David Allen Griffin is a cool killer- time and time again, he chooses a female victim, studies her for weeks till he knows her routine to the smallest detail, makes meticulous preparations ...
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Neal Cassady is living the beat life during the 1940s, working at The Tire Yard and and philandering around town. However, he has visions of a happy life with kids and a white picket fence.... See full summary »
Jane and Will are familiar faces on the Los Angeles club scene. They meet officially at drug rehab after Jane OD'ed and Will crashed her motorcycle driving stoned. They hit it off ... See full summary »
Martin works at the local radio station, which just hired a new scriptwriter with a reputation for great drama, Pedro Carmichael. Martin's aunt Julia, not related by blood, returns home ... See full summary »
An aimless young man who is scalping tickets, gambling and drinking, agrees to coach a Little League team from the Cabrini Green housing project in Chicago as a condition of getting a loan from a friend.
David Allen Griffin is a cool killer- time and time again, he chooses a female victim, studies her for weeks till he knows her routine to the smallest detail, makes meticulous preparations using his forensic knowledge to gain entry when she's quite alone, subdues her and administers a long, torturous death. Joel Campbell got so frustrated by his failure to capture Griffin in LA that he quit the FBI, moved to Chicago and remains in psychiatric therapy, unable to function normally. Then he realizes, when opening his mail very late, that a new murder victim is Griffin's, and the killer send him pictures of her. Campbell reports this to the police, but is unwilling to join them in the search, suggesting Griffin is too slick and clever; yet he won't get out of it that easily... Written by
Universal reportedly paid $5 million to acquire the North American distribution rights of this movie. See more »
In the beginning of the movie Joel Campbell is doing a voice over David Allen Griffin's dancing as a flash forward; David Allen Griffin is dancing to the Rob Zombie song "Dragula". At the end of the movie, when the scene occurs it's a different Rob Zombie song. He is now dancing to "How To Make A Monster". See more »
David Allen Griffin:
Why did you turn away from me? Why was it so hard for you to accept? Cos you know I did it for you. You came so close to me that night. I remember clearly what I felt when I heard your footsteps falling behind me. Pride. I thought it would keep us together forever. For me it was our finest moment. I can still see the flames.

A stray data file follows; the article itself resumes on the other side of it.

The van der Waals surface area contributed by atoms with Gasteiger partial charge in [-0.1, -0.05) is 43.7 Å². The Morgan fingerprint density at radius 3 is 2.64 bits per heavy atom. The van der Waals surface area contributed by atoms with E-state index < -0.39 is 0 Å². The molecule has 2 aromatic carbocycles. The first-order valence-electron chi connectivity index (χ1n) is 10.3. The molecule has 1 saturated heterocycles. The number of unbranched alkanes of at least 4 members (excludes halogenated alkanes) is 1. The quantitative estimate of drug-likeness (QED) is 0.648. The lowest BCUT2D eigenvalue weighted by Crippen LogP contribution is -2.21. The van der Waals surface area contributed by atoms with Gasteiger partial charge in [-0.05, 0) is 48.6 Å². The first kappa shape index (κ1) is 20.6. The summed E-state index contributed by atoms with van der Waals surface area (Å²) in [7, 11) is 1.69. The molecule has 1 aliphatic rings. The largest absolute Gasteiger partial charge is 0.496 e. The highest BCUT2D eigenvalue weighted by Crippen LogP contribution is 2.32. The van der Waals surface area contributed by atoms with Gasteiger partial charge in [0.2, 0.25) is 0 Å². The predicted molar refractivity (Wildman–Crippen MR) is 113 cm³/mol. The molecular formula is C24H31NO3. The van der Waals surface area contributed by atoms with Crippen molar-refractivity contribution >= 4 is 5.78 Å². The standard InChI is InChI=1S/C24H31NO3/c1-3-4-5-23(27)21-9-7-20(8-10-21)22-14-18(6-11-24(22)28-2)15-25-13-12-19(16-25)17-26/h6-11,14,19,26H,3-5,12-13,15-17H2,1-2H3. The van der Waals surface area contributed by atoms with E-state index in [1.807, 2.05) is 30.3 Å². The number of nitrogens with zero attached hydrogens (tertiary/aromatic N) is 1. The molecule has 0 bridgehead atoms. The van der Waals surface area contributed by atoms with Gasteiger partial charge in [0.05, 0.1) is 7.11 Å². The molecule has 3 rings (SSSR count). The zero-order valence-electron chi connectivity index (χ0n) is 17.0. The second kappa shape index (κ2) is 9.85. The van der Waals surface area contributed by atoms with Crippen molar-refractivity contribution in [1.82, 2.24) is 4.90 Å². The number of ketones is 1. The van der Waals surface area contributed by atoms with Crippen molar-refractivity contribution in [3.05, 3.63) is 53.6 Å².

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Having failed to catch a serial killer who finally murdered a woman he had been sleeping with, Joel Campbell moves cities and lives his life on benefits suffering from migraines, heavily medicated most of the time. This painful but quiet life is shattered when the killer follows him to the city and begins a game of cat and mouse with him - sending him a picture of a woman 24 hours before he kills her. Joel rejoins the police in an effort to save his potential victims as well as catching him.
I, like many others, wasn't too bothered by this film when it was released - it looked like it would be yet another serial killer movie, and it was! The plot requires the usual gimmick and here it is the old chestnut of the cop and bad guy needing each other and the killer having a sort of respect and need for his pursuer. None of the film will surprise you but it still moves forward reasonably quickly without being dull and it is reasonably enjoyable. The action scenes are not great and the film never really has a real air of menace or tension, but it is still slick enough to watch - even if it is almost impossible to be emotionally involved.
The director managed to get his timing right to get Reeves in the midst of a reasonable cast; he shot a few videos for Reeves' band years prior in exchange for Reeves doing this film which, despite hitting it big with The Matrix, was a promise he honoured. However as a director his music video roots are heavily showing here with far too many flashy visual tricks that stick out from the body of the film and actually take away more than they bring. However, getting Reeves was worth him having the chair for his star does surprisingly well to step out of his Neo role and into a mean, playful role. No, he's not doing anything different with it from anyone else who plays this type of serial killer role but he is still charismatic enough to make a difference. Spader is also pretty good and has more to work with than Reeves, but Tomsei is almost totally wasted with very little to do to justify such a well known actress. To be honest none of them have much to work with above the norm, but they still add to the film by their names.
Overall I did quite enjoy the film but I will be the first to admit that it was nothing new and really didn't do anything different or unusual with the basic premise and material. The director tries to liven it up a bit with the odd visual trick, but it only serves to make the film look a little desperate to be different. The end result is an average thriller that has a better than average cast (for this type of thing) and will pass the time without annoying you if you know what to expect.
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